With its grinning skeletons dressed in feathered hats and gowns, jewel-eyed sugar skulls and colorful paper garlands, the Nov. 2 “Día de los Muertos,” or Day of the Dead, might appear to many Americans like a Mexican Halloween. But this centuries-old tradition interwoven with Catholicism is much more than a night of ghouls, ghosts and goodies.
The day gets its name from an ancient Aztec belief that the dead could return home to visit their families one day a year. In today’s Catholic Mexico, the Day of the Dead is a time for families to gather, remember their ancestors and pray for the souls of the deceased.
“It’s not a sad occasion,” said Prisciliano Maya, faith formation director at Sacred Heart in St. Paul. “It’s a time to remember and celebrate their [ancestors’] lives. It’s also about family coming together.”
Maya recalled how his family celebrated the Day of the Dead when he was growing up in central Mexico. Early Nov. 1, his father would lead him and his siblings in reciting the rosary. Later that day the family would gather for a meal. Then on Nov. 2 they would spend the day at the cemetery praying and sharing memories of their loved ones.
Like all immigrant groups, Mexicans brought some of their traditions with them to the U.S. Today, it is not uncommon to find Day of the Dead altars, or “ofrendas,” in Catholic churches around the Archdiocese of St. Paul and Minneapolis on All Saints and All Souls days.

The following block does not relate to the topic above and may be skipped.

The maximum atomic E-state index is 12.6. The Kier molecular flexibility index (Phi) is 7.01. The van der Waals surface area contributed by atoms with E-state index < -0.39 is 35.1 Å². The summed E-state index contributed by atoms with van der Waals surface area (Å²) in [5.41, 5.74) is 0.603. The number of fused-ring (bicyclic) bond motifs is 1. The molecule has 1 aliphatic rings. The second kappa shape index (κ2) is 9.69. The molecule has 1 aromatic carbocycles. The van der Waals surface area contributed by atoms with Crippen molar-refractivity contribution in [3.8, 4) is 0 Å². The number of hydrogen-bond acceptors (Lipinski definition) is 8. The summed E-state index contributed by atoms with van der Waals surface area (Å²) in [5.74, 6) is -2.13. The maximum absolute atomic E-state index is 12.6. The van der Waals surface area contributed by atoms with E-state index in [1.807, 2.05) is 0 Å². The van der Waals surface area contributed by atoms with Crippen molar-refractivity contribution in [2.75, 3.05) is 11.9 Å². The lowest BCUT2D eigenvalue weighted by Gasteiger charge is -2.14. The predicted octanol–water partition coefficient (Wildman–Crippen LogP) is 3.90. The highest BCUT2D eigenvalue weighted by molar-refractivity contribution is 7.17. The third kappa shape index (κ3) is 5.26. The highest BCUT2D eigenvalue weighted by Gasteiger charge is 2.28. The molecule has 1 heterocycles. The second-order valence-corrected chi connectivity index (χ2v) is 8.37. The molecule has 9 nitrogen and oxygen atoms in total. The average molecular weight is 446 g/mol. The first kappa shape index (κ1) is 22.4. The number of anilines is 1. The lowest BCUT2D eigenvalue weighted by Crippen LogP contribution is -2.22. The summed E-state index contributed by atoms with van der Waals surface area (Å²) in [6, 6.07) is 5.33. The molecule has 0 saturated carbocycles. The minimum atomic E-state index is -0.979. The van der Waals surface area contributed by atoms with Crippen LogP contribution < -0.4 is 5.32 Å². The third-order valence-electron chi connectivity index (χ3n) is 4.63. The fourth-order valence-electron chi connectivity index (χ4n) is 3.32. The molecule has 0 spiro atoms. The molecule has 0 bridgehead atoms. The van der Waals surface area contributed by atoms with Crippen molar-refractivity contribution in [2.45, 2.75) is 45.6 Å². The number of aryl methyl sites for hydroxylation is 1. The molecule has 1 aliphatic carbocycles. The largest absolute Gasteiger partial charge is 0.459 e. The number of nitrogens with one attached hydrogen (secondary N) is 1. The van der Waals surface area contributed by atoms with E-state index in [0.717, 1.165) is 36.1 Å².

Every year at Sacred Heart and other majority Latino churches in the archdiocese, parishioners place pictures of their dead loved ones, flowers, candles and other symbolic items on multi-tiered Day of the Dead altars. (See graphic above.)
At first many of Sacred Heart’s non-Latino parishioners didn’t understand the tradition, Franciscan Father Eugene Michel said. But soon after he explained its significance, he was delighted to see them placing their own family photos on the parish’s Day of the Dead altar.
On Nov. 1 families in Mexico clean and decorate their loved ones’ graves. Many spend the night in the cemetery praying, eating and listening to music.
The Day of the Dead “is all centered around their ancestors,” said Father Eugene, who first experienced the tradition years ago when he lived in Mexico for a brief time. “But what’s different as opposed to Aztec times is that prayer now enters into the picture. Usually there’s a Mass right in the center of the cemetery, where they have an altar.”
“In the second Eucharistic prayer, it says remember, remember, remember. We’re always remembering,” Father Eugene said. “And, we say at Eucharist that remembering isn’t going back, but it’s right now; Christ is present now. So on the Día de los Muertos, when they put all those pictures up, their loved ones are present there. . . . When they gather in the cemetery, their loved ones are present there, too.”
On the Day of the Dead, or All Souls Day, Mexican families traditionally place altars in their homes with photos of deceased relatives, food, flowers and symbolic items.
Every year at Sacred Heart in St. Paul, which has a majority Latino membership, parishioners contribute items to a temporary Day of the Dead altar in the church. Religious education teachers also construct an altar, shown above, to teach children about this centuries-long tradition.
Below are some of the items on the altar with an explanation of their significance: